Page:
Robert Boyle. One thing I really dislike about most science curriculum is the brief glimpses they give of many men & woman who’ve contributed greatly to the advancement of science. I get it, if the book spends all their time dwelling on biographies then they’ll have to sacrifice some of the other goodness inside. Robert Doyle’s story is part of The Sower series.

Chemical Chaos. We own a lot of science books & this is one we started way back in Term 1. We put it aside during half of Term 2 & I was reminded by a couple of young men who really loved the book that we need to finish it. Too right they are, we have another pile of science books waiting to be read as well!

It Couldn’t Just Happen! It’s hard, for our family, to find a science curriculum that is Christian based & aligns with our beliefs in full. Thus, it’s easier to pick a curriculum that has no faith ties to it to use. Unfortunately, that means we can miss out on some great theology discussions based on science related topics. The term science “theology” book is just for lack of a better description & helps me when planning which books to toss in my basket. It does not refer to a believe or religion of science.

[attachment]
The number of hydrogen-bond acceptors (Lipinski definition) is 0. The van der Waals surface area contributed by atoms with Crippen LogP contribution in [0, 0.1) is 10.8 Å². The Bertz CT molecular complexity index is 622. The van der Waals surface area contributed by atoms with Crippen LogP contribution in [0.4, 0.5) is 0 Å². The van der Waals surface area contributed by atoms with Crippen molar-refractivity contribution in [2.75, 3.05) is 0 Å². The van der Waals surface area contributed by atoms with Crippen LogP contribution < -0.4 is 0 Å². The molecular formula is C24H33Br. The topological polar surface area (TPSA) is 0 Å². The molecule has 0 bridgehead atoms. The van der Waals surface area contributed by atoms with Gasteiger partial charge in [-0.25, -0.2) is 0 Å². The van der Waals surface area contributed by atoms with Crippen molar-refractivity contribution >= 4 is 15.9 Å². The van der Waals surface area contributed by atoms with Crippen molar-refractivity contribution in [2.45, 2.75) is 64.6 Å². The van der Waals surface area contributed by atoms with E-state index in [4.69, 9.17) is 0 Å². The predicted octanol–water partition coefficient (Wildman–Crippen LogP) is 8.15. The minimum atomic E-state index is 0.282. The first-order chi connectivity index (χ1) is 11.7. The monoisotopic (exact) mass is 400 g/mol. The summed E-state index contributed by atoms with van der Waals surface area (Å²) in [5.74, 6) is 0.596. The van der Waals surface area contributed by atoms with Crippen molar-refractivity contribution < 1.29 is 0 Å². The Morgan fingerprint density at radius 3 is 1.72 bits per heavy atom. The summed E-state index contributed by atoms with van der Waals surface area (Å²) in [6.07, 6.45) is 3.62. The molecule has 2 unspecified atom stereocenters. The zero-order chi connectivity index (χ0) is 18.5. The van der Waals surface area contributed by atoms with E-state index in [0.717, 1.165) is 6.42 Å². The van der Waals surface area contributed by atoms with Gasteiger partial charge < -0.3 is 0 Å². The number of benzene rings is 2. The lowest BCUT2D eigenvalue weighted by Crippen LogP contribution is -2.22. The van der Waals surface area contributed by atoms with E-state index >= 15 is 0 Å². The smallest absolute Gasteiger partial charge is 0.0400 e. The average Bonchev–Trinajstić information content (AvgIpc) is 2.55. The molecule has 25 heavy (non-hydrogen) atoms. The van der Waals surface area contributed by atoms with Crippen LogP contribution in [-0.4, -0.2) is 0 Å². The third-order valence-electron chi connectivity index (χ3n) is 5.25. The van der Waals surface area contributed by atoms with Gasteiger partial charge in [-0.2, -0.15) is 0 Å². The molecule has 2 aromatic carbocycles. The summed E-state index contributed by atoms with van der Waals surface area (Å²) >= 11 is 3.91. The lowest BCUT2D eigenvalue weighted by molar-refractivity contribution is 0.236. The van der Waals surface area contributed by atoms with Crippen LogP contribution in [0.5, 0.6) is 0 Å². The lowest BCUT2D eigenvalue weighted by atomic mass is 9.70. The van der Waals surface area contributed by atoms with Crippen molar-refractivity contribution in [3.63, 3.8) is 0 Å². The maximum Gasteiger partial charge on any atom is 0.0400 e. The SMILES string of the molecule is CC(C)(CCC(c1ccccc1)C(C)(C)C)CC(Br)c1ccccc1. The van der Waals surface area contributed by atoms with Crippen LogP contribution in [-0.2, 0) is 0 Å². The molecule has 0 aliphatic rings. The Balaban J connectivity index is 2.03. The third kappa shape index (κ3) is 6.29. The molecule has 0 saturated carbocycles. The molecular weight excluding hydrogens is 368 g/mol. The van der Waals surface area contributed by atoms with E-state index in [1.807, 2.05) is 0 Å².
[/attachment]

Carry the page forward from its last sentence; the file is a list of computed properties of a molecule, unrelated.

The Wind In The Willows. The boys & I are currently making our way through a great many “classic” books. I despise using that term because I know there’s a lot of nit & grit about people using it correctly or not these days. Regardless, that is the term I am choosing to use. We have a stack we’ve finished & yet another stack awaiting for us so we really have no time to waste arguing if the books are classics or not.

 Famous Poems Old & New. Oh my it seems ever so long ago we began this poetry book. Yet, we are nearly finished with it & part of me hates to see it go. In previous years some of our poetry books were only read 1-2 times a week, were as this beauty was ready daily. Never fear, if our next poetry book isn’t a daily read we have plenty of others that can fill that void. After all, Cheerio’s Book Of Days is anxiously awaiting to be pulled back out & used daily again.

That’s it. When we finish something that’s in there we’ll simply replace with another book awaiting our reading. Simple & effective.